In Time Out of Mind


A friend asked me if there should be a comma after time. Here’s what I told him:

The absence of a comma opens this up to at least three interpretations. I know this style’s not everyone’s cup of tea. Are you familiar with ee cummings’ “my father moved through dooms of love“? That poem brings me to tears whenever I read it.

The slight effort of getting past the absence of punctuation in cummings may add to its emotional impact. Speaking of tea…. Coffee is better than tea precisely for its body, that it slides down not so easily.

So, here are some pointers to meaning:

  • “In time” can mean “eventually”
  • “Time out of mind” is unimaginably long, think Eternity.
  • In a polarized world, it is always “us” versus “they” (deeper in grammar, “us” receives the malevolence that “they” inflict — objective vs subjective). I like to think of a time when there is such peace between a broad diversity of people, that all of us are “WE,” and we never even think of “THEM.”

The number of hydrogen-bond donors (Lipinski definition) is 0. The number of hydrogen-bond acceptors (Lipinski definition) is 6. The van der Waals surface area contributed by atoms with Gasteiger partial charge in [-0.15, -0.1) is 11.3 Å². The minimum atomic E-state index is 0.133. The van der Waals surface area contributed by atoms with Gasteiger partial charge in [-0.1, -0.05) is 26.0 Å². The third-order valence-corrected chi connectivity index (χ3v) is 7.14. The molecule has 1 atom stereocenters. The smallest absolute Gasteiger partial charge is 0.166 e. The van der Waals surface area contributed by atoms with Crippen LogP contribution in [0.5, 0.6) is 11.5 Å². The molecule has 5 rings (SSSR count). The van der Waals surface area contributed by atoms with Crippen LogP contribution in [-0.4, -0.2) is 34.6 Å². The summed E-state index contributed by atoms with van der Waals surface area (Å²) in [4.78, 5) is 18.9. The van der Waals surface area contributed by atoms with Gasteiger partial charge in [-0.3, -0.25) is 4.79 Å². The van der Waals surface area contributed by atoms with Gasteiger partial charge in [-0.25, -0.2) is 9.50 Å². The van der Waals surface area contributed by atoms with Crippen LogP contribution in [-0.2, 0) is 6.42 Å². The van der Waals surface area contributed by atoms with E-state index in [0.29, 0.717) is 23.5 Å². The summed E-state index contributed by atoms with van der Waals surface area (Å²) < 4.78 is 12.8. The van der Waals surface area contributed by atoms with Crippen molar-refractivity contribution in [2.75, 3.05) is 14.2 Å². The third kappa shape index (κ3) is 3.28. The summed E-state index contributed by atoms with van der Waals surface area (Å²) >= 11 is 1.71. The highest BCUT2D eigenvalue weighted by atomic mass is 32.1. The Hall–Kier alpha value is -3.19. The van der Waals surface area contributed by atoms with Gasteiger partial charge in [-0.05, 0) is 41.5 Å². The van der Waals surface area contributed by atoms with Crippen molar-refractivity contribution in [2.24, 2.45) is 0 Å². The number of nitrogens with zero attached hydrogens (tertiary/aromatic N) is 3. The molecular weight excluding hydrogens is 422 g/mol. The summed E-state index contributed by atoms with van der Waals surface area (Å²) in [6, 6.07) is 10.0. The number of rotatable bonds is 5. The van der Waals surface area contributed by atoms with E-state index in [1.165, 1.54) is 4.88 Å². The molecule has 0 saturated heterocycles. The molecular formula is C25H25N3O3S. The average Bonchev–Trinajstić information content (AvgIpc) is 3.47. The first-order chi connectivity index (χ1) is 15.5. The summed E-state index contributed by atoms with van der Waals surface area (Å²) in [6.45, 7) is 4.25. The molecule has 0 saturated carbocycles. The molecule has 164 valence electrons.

• Currently, things are not as they should be. Even at home, we know we are not where we wish to be. A time is coming when we’ll be where we long to be. Then and there, we’ll be at ease. Then and there we’ll be content with here and now.
  • Where will we be? In the presence of the One who is making all things new, the One who will satisfy our hopes and dreams. Now, He often seems distant. We refer to Him in second person, as “He.” Then we’ll address Him face-to-face as “You.”